Sawcer, S. The complex genetics of multiple sclerosis: pitfalls and prospects. Brain 131, 3118–3131 (2008).

    Article  PubMed  PubMed Central  Google Scholar 

  8. 8

    van der Mei, I. et al. Population attributable fractions and joint effects of key risk factors for multiple sclerosis. Mult. Scler. 22, 461–469 (2016).

    CAS  Article  PubMed  Google Scholar 

  9. 9

    O'Gorman, C., Lin, R., Stankovich, J. & Broadley, S. A. Modelling genetic susceptibility to multiple sclerosis with family data. Neuroepidemiology 40, 1–12 (2013).

    Article  PubMed  Google Scholar 

  10. 10

    Westerlind, H. et al. Modest familial risks for multiple sclerosis: a registry-based study of the population of Sweden. Brain 137, 770–778 (2014).

    Article  PubMed  PubMed Central  Google Scholar 

  11. 11

    Westerlind, H. et al. Identity-by-descent mapping in a Scandinavian multiple sclerosis cohort. Eur. J. Hum. Genet. 23, 688–692 (2015).

    CAS  Article  PubMed  Google Scholar 

  12. 12

    Simpson, S. et al. Latitude is significantly associated with the prevalence of multiple sclerosis: a meta-analysis. J. Neurol. Neurosurg. Psychiatry 82, 1132–1141 (2011).

    Article  PubMed  Google Scholar 

  13. 13

    Gale, C. R. & Martyn, C. N. Migrant studies in multiple sclerosis. Prog. Neurobiol. 47, 425–448 (1995).

    CAS  Article  PubMed  Google Scholar 

  14. 14

    Berg-Hansen, P. et al. Prevalence of multiple sclerosis among immigrants in Norway. Mult. Scler. 21, 695–702 (2015).

    Article  PubMed  Google Scholar 

  15. 15

    Ahlgren, C., Oden, A. & Lycke, J. A nationwide survey of the prevalence of multiple sclerosis in immigrant populations of Sweden. Mult. Scler. 18, 1099–1107 (2012).

    Article  PubMed  Google Scholar 

  16. 16

    Ahlgren, C., Lycke, J., Oden, A. & Andersen, O. High risk of MS in Iranian immigrants in Gothenburg, Sweden. Mult. Scler. 16, 1079–1082 (2010).

    CAS  Article  PubMed  Google Scholar 

  17. 17

    Montgomery, S. M., Lambe, M., Olsson, T. & Ekbom, A. Parental age, family size, and risk of multiple sclerosis. Epidemiology 15, 717–723 (2004).

    Article  PubMed  Google Scholar 

  18. 18

    van der Mei, I. A. et al. Human leukocyte antigen-DR15, low infant sibling exposure and multiple sclerosis: gene-environment interaction. Ann. Neurol. 67, 261–265 (2010).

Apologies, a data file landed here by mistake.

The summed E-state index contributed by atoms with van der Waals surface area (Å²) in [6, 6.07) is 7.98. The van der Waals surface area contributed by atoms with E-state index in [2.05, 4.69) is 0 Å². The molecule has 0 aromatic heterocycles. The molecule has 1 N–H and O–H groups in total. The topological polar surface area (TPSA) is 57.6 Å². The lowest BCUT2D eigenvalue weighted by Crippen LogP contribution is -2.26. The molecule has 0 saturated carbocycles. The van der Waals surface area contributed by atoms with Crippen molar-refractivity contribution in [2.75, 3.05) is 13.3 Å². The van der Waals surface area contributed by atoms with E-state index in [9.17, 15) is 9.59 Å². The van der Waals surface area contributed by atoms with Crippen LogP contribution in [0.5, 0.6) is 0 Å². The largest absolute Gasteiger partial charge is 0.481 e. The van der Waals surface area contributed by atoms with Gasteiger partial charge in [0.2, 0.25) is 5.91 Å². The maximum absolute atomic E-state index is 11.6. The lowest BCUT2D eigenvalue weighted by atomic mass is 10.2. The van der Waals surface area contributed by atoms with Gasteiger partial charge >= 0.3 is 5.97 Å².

Article  PubMed  Google Scholar 

  19. 19

    Barnett, M. H., McLeod, J. G., Hammond, S. R. & Kurtzke, J. F. Migration and multiple sclerosis in immigrants from United Kingdom and Ireland to Australia: a reassessment. III: risk of multiple sclerosis in UKI immigrants and Australian-born in Hobart, Tasmania. J. Neurol. 263, 792–798 (2016).

    Article  PubMed  Google Scholar 

  20. 20

    Koch-Henriksen, N. & Sorensen, P. S. The changing demographic pattern of multiple sclerosis epidemiology. Lancet Neurol. 9, 520–532 (2010).

    Article  PubMed  Google Scholar 

  21. 21

    Westerlind, H. et al. New data identify an increasing sex ratio of multiple sclerosis in Sweden. Mult. Scler. 20, 1578–1583 (2014).

    Article  PubMed  PubMed Central  Google Scholar 

  22. 22

    Ponsonby, A. L. et al. Offspring number, pregnancy, and risk of a first clinical demyelinating event: the AusImmune Study. Neurology 78, 867–874 (2012).

    Article  PubMed  Google Scholar 

  23. 23

    Magyari, M., Koch-Henriksen, N., Pfleger, C. C. & Sorensen, P. S. Reproduction and the risk of multiple sclerosis. Mult. Scler. 19, 1604–1609 (2013).

    Article  PubMed  Google Scholar 

  24. 24

    Brodin, P. et al. Variation in the human immune system is largely driven by non-heritable influences. Cell 160, 37–47 (2015).

    CAS  Article  PubMed  PubMed Central  Google Scholar 

  25. 25

    Roshanisefat, H., Bahmanyar, S., Hillert, J., Olsson, T. & Montgomery, S. Shared genetic factors may not explain the raised risk of comorbid inflammatory diseases in multiple sclerosis. Mult. Scler. 18, 1430–1436 (2012).

    CAS  Article  PubMed  Google Scholar 

  26. 26

    Sawcer, S. et al. Genetic risk and a primary role for cell-mediated immune mechanisms in multiple sclerosis. Nature 476, 214–219 (2011).

    CAS  Article  PubMed  PubMed Central  Google Scholar 

  27. 27

    Brynedal, B. et al. HLA-A confers an HLA-DRB1 independent influence on the risk of multiple sclerosis. PLoS ONE 2, e664 (2007).

    Article  CAS  PubMed  PubMed Central  Google Scholar 

  28. 28